Adobe tries again to fix Flash vulnerability

Malware authors found a way to continue to exploit a vulnerability patched last month

Adobe released an emergency patch on Tuesday to fix a Flash Player vulnerability that was fixed last month but was quickly exploited again.

The company had issued a patch for the flaw, called CVE-2104-8439, but attackers soon found a way around that fix.

The latest update to Flash adds a "mitigation" for CVE-2104-8439, a vulnerability that could lead to the installation of malware.

The latest version for Windows and Apple's Mac OS is 15.0.0.239, and the latest for Linux is 11.2.202.424. Flash Player for Google's Chrome and Microsoft's Internet Explorer browsers should automatically update, but the update also can be installed manually from Adobe.

CVE-2014-8439 was patched on Oct. 14 along with three other vulnerabilities, but apparently the patch wasn't enough to stop exploit-kit developers from reverse-engineering the fix and finding a way to continue to exploit it.

Exploit kits are malicious software packages that automatically attack computers that browse to a website where one is installed, looking for software vulnerabilities and delivering malware.

Timo Hirvonen, a senior researcher at F-Secure, wrote on Tuesday that the company received an exploit sample from independent security researcher Kaffeine. The exploit appeared to still work despite Adobe's October patches.

"We considered the possibility that maybe the latest patch prevented the exploit from working [but] the root cause of the vulnerability was still unfixed, so we contacted the Adobe Product Security Incident Response Team," Hirvonen wrote. Adobe "confirmed our theory and released an out-of-band update to provide additional hardening."

Kaffeine found the Angler exploit kit was exploiting CVE-2104-8439 again just a week after Adobe's Oct. 14 patch release, with the Astrum and Nuclear exploit kits adding the same capability soon after, Hirvonen wrote.

Send news tips and comments to jeremy_kirk@idg.com. Follow me on Twitter: @jeremy_kirk

Join the Good Gear Guide newsletter!

Error: Please check your email address.

Tags Adobe SystemssecurityExploits / vulnerabilities

Our Back to Business guide highlights the best products for you to boost your productivity at home, on the road, at the office, or in the classroom.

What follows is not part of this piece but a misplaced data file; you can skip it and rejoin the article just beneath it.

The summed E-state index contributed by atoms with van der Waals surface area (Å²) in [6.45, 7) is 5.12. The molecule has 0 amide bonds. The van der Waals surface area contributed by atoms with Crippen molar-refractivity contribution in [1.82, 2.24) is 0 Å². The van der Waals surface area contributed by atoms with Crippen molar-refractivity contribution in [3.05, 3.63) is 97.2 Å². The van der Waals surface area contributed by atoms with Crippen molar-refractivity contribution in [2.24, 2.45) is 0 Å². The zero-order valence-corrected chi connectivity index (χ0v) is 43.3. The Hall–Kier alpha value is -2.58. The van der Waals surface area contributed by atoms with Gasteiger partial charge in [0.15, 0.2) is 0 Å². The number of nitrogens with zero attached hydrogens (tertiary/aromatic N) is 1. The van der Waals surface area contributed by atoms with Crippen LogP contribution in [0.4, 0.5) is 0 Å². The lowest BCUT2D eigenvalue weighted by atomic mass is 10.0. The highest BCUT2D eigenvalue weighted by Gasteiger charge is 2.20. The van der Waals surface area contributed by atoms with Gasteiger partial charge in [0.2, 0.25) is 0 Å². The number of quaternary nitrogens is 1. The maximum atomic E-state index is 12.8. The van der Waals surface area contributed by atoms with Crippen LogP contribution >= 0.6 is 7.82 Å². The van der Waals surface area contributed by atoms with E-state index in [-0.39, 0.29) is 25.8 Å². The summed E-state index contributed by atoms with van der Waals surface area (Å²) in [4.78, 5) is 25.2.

Keep up with the latest tech news, reviews and previews by subscribing to the Good Gear Guide newsletter.

Jeremy Kirk

IDG News Service
Show Comments

Cool Tech

Crucial Ballistix Elite 32GB Kit (4 x 8GB) DDR4-3000 UDIMM

Learn more >

Gadgets & Things

Lexar® Professional 1000x microSDHC™/microSDXC™ UHS-II cards

Learn more >

Family Friendly

Lexar® JumpDrive® S57 USB 3.0 flash drive 

Learn more >

Stocking Stuffer

Plox Star Wars Death Star Levitating Bluetooth Speaker

Learn more >

Christmas Gift Guide

Click for more ›

Most Popular Reviews

Latest News Articles

Resources

GGG Evaluation Team

Kathy Cassidy

STYLISTIC Q702

First impression on unpacking the Q702 test unit was the solid feel and clean, minimalist styling.

Anthony Grifoni

STYLISTIC Q572

For work use, Microsoft Word and Excel programs pre-installed on the device are adequate for preparing short documents.

Steph Mundell

LIFEBOOK UH574

The Fujitsu LifeBook UH574 allowed for great mobility without being obnoxiously heavy or clunky. Its twelve hours of battery life did not disappoint.

Andrew Mitsi

STYLISTIC Q702

The screen was particularly good. It is bright and visible from most angles, however heat is an issue, particularly around the Windows button on the front, and on the back where the battery housing is located.

Simon Harriott

STYLISTIC Q702

My first impression after unboxing the Q702 is that it is a nice looking unit. Styling is somewhat minimalist but very effective. The tablet part, once detached, has a nice weight, and no buttons or switches are located in awkward or intrusive positions.

Featured Content

Latest Jobs

Don’t have an account? Sign up here

Don't have an account? Sign up now

Forgot password?